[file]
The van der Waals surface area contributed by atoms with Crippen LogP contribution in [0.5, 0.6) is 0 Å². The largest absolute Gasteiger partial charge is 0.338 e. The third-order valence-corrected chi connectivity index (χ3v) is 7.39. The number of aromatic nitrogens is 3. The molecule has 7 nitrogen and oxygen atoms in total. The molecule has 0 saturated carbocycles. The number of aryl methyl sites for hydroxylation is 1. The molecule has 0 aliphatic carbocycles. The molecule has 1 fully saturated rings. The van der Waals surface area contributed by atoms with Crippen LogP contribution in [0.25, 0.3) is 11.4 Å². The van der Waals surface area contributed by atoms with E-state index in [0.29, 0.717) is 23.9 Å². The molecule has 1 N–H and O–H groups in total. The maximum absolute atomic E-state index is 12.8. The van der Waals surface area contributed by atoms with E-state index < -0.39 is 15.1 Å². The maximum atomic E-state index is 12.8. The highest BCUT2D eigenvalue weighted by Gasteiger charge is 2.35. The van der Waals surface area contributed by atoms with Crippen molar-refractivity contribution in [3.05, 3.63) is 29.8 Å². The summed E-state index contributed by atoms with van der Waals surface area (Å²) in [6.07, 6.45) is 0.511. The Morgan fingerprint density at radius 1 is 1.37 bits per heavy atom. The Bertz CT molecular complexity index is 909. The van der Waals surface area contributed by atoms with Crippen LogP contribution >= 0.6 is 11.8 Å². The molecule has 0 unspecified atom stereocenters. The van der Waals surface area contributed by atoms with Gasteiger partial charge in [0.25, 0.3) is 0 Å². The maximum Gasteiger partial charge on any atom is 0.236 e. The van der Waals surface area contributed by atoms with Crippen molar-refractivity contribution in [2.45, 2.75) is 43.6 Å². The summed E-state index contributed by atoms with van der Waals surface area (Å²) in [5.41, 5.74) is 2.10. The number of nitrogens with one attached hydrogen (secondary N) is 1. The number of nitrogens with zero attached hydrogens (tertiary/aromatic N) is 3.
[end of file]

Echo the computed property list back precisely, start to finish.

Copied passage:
The van der Waals surface area contributed by atoms with Crippen LogP contribution in [0.5, 0.6) is 0 Å². The largest absolute Gasteiger partial charge is 0.338 e. The third-order valence-corrected chi connectivity index (χ3v) is 7.39. The number of aromatic nitrogens is 3. The molecule has 7 nitrogen and oxygen atoms in total. The molecule has 0 saturated carbocycles. The number of aryl methyl sites for hydroxylation is 1. The molecule has 0 aliphatic carbocycles. The molecule has 1 fully saturated rings. The van der Waals surface area contributed by atoms with Crippen LogP contribution in [0.25, 0.3) is 11.4 Å². The van der Waals surface area contributed by atoms with E-state index in [0.29, 0.717) is 23.9 Å². The molecule has 1 N–H and O–H groups in total. The maximum absolute atomic E-state index is 12.8. The van der Waals surface area contributed by atoms with E-state index < -0.39 is 15.1 Å². The maximum atomic E-state index is 12.8. The highest BCUT2D eigenvalue weighted by Gasteiger charge is 2.35. The van der Waals surface area contributed by atoms with Crippen molar-refractivity contribution in [3.05, 3.63) is 29.8 Å². The summed E-state index contributed by atoms with van der Waals surface area (Å²) in [6.07, 6.45) is 0.511. The Morgan fingerprint density at radius 1 is 1.37 bits per heavy atom. The Bertz CT molecular complexity index is 909. The van der Waals surface area contributed by atoms with Crippen LogP contribution >= 0.6 is 11.8 Å². The molecule has 0 unspecified atom stereocenters. The van der Waals surface area contributed by atoms with Gasteiger partial charge in [0.25, 0.3) is 0 Å². The maximum Gasteiger partial charge on any atom is 0.236 e. The van der Waals surface area contributed by atoms with Crippen molar-refractivity contribution in [2.45, 2.75) is 43.6 Å². The summed E-state index contributed by atoms with van der Waals surface area (Å²) in [5.41, 5.74) is 2.10. The number of nitrogens with one attached hydrogen (secondary N) is 1. The number of nitrogens with zero attached hydrogens (tertiary/aromatic N) is 3.